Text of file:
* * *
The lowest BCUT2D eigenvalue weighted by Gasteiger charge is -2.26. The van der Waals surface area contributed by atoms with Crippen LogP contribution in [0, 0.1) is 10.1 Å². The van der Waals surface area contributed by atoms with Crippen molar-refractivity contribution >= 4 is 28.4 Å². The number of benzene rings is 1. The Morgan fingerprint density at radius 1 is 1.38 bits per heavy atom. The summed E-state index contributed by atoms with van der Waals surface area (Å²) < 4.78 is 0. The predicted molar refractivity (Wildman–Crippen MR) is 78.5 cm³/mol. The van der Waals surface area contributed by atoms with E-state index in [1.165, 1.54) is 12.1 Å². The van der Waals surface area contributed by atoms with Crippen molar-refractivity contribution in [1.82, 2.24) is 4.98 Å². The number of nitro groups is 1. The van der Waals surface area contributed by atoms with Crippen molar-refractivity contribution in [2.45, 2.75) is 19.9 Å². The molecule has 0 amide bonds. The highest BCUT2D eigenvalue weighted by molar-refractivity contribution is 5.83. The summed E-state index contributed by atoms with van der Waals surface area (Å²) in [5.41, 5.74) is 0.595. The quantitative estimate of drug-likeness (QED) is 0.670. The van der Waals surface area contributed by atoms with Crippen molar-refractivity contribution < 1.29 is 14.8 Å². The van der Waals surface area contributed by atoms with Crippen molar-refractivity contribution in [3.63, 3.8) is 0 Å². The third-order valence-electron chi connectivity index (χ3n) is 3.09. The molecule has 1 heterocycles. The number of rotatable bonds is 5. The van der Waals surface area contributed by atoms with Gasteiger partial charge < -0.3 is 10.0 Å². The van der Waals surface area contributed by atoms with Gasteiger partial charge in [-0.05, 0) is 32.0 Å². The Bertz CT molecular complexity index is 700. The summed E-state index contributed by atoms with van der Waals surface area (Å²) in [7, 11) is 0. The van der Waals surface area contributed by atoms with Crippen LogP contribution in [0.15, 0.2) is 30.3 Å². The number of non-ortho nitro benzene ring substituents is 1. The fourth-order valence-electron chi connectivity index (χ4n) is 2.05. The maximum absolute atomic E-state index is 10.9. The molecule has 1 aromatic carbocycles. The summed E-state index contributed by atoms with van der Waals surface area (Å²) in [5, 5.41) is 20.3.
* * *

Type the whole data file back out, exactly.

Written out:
The lowest BCUT2D eigenvalue weighted by Gasteiger charge is -2.26. The van der Waals surface area contributed by atoms with Crippen LogP contribution in [0, 0.1) is 10.1 Å². The van der Waals surface area contributed by atoms with Crippen molar-refractivity contribution >= 4 is 28.4 Å². The number of benzene rings is 1. The Morgan fingerprint density at radius 1 is 1.38 bits per heavy atom. The summed E-state index contributed by atoms with van der Waals surface area (Å²) < 4.78 is 0. The predicted molar refractivity (Wildman–Crippen MR) is 78.5 cm³/mol. The van der Waals surface area contributed by atoms with E-state index in [1.165, 1.54) is 12.1 Å². The van der Waals surface area contributed by atoms with Crippen molar-refractivity contribution in [1.82, 2.24) is 4.98 Å². The number of nitro groups is 1. The van der Waals surface area contributed by atoms with Crippen molar-refractivity contribution in [2.45, 2.75) is 19.9 Å². The molecule has 0 amide bonds. The highest BCUT2D eigenvalue weighted by molar-refractivity contribution is 5.83. The summed E-state index contributed by atoms with van der Waals surface area (Å²) in [5.41, 5.74) is 0.595. The quantitative estimate of drug-likeness (QED) is 0.670. The van der Waals surface area contributed by atoms with Crippen molar-refractivity contribution < 1.29 is 14.8 Å². The van der Waals surface area contributed by atoms with Crippen molar-refractivity contribution in [3.63, 3.8) is 0 Å². The third-order valence-electron chi connectivity index (χ3n) is 3.09. The molecule has 1 heterocycles. The number of rotatable bonds is 5. The van der Waals surface area contributed by atoms with Gasteiger partial charge < -0.3 is 10.0 Å². The van der Waals surface area contributed by atoms with Gasteiger partial charge in [-0.05, 0) is 32.0 Å². The Bertz CT molecular complexity index is 700. The summed E-state index contributed by atoms with van der Waals surface area (Å²) in [7, 11) is 0. The van der Waals surface area contributed by atoms with Crippen LogP contribution in [0.15, 0.2) is 30.3 Å². The number of non-ortho nitro benzene ring substituents is 1. The fourth-order valence-electron chi connectivity index (χ4n) is 2.05. The maximum absolute atomic E-state index is 10.9. The molecule has 1 aromatic carbocycles. The summed E-state index contributed by atoms with van der Waals surface area (Å²) in [5, 5.41) is 20.3.